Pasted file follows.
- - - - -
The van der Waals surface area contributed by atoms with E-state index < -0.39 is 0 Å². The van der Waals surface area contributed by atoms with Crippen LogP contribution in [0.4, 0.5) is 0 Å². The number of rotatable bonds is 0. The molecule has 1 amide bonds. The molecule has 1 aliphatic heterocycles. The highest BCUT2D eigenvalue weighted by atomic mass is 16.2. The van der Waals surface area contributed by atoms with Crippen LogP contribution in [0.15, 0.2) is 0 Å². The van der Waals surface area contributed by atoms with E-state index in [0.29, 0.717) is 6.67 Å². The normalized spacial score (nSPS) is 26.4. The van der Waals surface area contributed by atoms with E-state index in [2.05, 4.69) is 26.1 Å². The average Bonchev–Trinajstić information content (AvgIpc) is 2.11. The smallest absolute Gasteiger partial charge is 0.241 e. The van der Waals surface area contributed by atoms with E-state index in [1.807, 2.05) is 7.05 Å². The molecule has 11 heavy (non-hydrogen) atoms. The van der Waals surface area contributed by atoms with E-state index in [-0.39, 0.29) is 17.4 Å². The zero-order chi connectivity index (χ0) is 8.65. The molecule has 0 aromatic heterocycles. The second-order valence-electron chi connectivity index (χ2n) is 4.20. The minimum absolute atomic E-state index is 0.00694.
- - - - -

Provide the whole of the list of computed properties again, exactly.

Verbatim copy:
The van der Waals surface area contributed by atoms with E-state index < -0.39 is 0 Å². The van der Waals surface area contributed by atoms with Crippen LogP contribution in [0.4, 0.5) is 0 Å². The number of rotatable bonds is 0. The molecule has 1 amide bonds. The molecule has 1 aliphatic heterocycles. The highest BCUT2D eigenvalue weighted by atomic mass is 16.2. The van der Waals surface area contributed by atoms with Crippen LogP contribution in [0.15, 0.2) is 0 Å². The van der Waals surface area contributed by atoms with E-state index in [0.29, 0.717) is 6.67 Å². The normalized spacial score (nSPS) is 26.4. The van der Waals surface area contributed by atoms with E-state index in [2.05, 4.69) is 26.1 Å². The average Bonchev–Trinajstić information content (AvgIpc) is 2.11. The smallest absolute Gasteiger partial charge is 0.241 e. The van der Waals surface area contributed by atoms with E-state index in [1.807, 2.05) is 7.05 Å². The molecule has 11 heavy (non-hydrogen) atoms. The van der Waals surface area contributed by atoms with E-state index in [-0.39, 0.29) is 17.4 Å². The zero-order chi connectivity index (χ0) is 8.65. The molecule has 0 aromatic heterocycles. The second-order valence-electron chi connectivity index (χ2n) is 4.20. The minimum absolute atomic E-state index is 0.00694.